I’m going to try to make this short. Seriously. Stop laughing. I can write a short post. I can!
Honestly, I’ve been thinking a lot about balance lately.
I’m sitting here, at 10 p.m., just 27 minutes after sticking a turkey in the oven to cook (yes, I did), I’m wondering if I’m ever going to find a way to divide my time evenly and prioritize my responsibilities.
I’m a night owl (obviously, I mean, I’m cooking at 10 p.m.), but I want to be a morning person. Or at least I think I need to become a morning person. I’m not good at breakfast. I’ve found a crutch in caffeine. If my morning goes badly (which it almost always does), it sets the tone for the rest of the day.
I wonder if I’m ever going to figure this out?
I can sit down and write out lists and plans and schedules for myself, but I won’t follow them (believe me, I’ve tried). Or, I’ll start and do well for a few days. Then by day five or six I’ll fizzle and wonder what happened.
Balance. How do I balance all the caps that I wear on my head? Because most of the time, those caps must be worn simultaneously, no matter how much they clash with each other (wife, mother, cook, housekeeper, teacher, chauffeur, etc.). Then I have a whole pile of caps that I want to put on, but can find little or no available time to get them out of the closet and wear them (writer, long-distance runner, sewer, decorator). I feel like the peddler in “Caps for Sale” precariously walking down the road of life, ever so slowly and carefully, as to not disturb the caps on my head.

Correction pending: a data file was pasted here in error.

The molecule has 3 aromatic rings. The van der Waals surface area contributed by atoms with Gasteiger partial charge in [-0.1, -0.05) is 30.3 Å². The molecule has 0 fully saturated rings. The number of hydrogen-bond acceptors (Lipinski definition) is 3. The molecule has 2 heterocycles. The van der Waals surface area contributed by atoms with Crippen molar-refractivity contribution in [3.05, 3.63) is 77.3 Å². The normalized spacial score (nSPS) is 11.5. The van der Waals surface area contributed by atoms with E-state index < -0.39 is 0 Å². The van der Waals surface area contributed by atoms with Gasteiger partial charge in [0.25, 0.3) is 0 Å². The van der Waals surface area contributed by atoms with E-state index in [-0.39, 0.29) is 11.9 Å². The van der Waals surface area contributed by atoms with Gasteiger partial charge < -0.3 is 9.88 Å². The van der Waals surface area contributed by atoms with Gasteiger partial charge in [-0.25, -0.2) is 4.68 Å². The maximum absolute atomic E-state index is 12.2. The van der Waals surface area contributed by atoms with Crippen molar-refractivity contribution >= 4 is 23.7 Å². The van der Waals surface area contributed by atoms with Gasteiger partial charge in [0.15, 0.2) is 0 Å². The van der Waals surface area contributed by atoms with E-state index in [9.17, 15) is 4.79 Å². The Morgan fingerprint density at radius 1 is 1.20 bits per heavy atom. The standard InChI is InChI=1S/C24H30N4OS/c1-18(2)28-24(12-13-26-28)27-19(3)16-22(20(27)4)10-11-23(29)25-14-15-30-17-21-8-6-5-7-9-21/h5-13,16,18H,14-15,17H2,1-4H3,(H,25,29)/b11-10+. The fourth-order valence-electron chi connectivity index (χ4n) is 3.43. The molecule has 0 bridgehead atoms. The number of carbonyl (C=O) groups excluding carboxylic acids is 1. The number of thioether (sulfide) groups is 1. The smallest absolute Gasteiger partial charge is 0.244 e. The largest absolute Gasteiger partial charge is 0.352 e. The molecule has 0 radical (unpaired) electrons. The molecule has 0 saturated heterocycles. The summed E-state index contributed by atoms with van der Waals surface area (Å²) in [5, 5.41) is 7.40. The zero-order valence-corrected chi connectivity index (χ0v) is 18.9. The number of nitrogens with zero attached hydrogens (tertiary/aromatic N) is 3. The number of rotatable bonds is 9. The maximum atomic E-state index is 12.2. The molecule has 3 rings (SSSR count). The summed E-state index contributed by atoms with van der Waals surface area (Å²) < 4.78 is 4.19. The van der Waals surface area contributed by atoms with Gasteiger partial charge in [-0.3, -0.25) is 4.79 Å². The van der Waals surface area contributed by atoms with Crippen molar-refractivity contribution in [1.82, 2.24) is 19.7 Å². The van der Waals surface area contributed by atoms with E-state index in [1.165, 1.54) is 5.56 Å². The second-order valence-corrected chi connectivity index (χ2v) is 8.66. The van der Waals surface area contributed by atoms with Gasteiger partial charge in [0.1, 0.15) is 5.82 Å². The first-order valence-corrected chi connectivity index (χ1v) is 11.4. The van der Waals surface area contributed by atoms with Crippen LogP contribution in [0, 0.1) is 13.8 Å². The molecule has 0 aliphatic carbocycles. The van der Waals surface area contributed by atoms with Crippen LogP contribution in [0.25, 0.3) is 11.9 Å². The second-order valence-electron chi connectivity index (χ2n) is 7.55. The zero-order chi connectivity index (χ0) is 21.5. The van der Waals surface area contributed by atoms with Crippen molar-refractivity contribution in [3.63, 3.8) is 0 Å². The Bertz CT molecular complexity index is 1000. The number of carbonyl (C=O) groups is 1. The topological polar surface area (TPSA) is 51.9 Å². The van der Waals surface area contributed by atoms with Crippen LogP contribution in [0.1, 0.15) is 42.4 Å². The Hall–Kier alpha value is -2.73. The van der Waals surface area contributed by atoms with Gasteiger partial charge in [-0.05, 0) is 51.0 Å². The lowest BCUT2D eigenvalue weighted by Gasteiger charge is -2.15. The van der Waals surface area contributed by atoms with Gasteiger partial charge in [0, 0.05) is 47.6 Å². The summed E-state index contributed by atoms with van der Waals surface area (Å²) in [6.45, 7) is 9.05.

I try to sit down for a rest and the monkeys in the tree (I happen to have three) grab them all off of my head and scatter them all about. I get to the same point as the peddler, without words, shaking my fists and jumping up and down.